Look for the Policy Statement on the ACF’s website. It will be posted as soon as possible.

Source: Administration for Children and Families, Early Childhood Development

Webinar on Introducing the National Center on Tribal Early Childhood Development

We are pleased to invite you to participate in a webinar on Tuesday, December 20, from 4:00 – 5:00 p.m. (Eastern Time [ET]) to introduce the new National Center on Tribal Early Childhood Development (NCTECD). NCTECD is funded by the Office of Child Care, Administration for Children and Families, U.S. Department of Health and Human Services, to provide training and technical assistance (T/TA) to assist American Indian and Alaska Native (AI/AN) Child Care and Development Fund (CCDF) grantees with the implementation of the Child Care and Development Block Grant Act of 2014, including the promotion of early childhood (EC) program best practices and effective EC systems in AI/AN communities.

During this webinar, Melody Redbird-Post, the NCTECD Project Director, will provide an overview of NCTECD, its staff, and upcoming T/TA opportunities. There will be plenty of time for discussion and questions and answers. If you would like to participate in the introductory webinar on December 20 from 4:00 – 5:00 p.m. (ET), please register via this Web link.

NCTECD will also host virtual listening sessions in January 2017. During the listening sessions, we hope to gather your input on T/TA priorities for AI/AN CCDF grantees. Please look for an e-mail invitation in the near future.

We hope that you can join the introductory webinar and upcoming listening sessions, and we look forward to working with all of you on behalf of children and families!


Check out May edition of Early Childhood Development Newsletter

Learn about:

  • Developmental Screening
  • Early Head Start-Child Care Partnerships: Why Do We Need Them?
  • Choctaw Nation Celebration
  • Race to the Top – Early Learning Challenge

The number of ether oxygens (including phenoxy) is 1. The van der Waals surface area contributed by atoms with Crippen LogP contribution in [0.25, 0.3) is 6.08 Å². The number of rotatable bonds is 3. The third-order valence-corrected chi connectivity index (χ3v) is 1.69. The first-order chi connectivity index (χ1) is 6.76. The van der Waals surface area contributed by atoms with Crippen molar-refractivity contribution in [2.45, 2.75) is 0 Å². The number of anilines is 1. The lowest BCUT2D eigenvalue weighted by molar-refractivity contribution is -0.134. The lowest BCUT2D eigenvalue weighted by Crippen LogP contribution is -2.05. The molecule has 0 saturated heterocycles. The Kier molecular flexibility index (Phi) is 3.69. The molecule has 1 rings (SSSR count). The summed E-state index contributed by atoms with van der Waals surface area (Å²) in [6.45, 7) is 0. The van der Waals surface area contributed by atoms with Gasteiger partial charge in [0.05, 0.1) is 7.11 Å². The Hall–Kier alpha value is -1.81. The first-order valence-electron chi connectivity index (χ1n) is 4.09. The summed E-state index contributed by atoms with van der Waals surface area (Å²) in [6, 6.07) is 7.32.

• Preschool Development Grant Competition
  • Rebuilding after Super Storm Sandy
  • Pre-school Expulsion Research
  • Supporting Early Childhood

And more in the May Edition of the Early Childhood Development Newsletter.

Source: Administration for Children and Families

Available at: http://www.acf.hhs.gov/programs/ecd/news/check

American Indian/Alaska Native Early Head Start-Child Care Partnership Grants


Estimated Post Date: 5/20/14
Estimated Application Due Date: 8/4/14
Estimated Award Date: 11/4/14
Estimated Start Date: 12/1/14

Estimated Funding: $14,683,125
Estimated Number of Awards: 20
Estimated Award Ceiling: $14,683,125

The Administration for Children and Families (ACF) announces the availability of approximately $15 million to be competitively awarded for the purpose of expanding access to high-quality, comprehensive services to low-income infants and toddlers and their families through Early Head Start-Child Care (EHS-CC) Partnerships, or through the expansion of Early Head Start services.  ACF solicits applications from public entities or private non-profit organizations, including community-based or faith-based organizations, or for-profit agencies that meet eligibility for applying as stated in section 645A of the Head Start Act.

For more information, interested applicants should visit http://eclkc.ohs.acf.hhs.gov/hslc/hs/grants/ehs-ccp.

Please note that the funding opportunity number (FON) has changed to HHS-2015-ACF-OHS-HI-R11-0825.

Source: Administration of Children and Families, U.S. Department of Health and Human Services

Available at: http://www.acf.hhs.gov/hhsgrantsforecast/index.cfm?switch=grant.view&gff_grants_forecastInfoID=70263

Early Intervention and Preschool Special Education Services for Children Who Live on Reservations with BIE Funded Programs: Q&A Guidance Document with sample Memorandum of Understanding (MOU) Agreement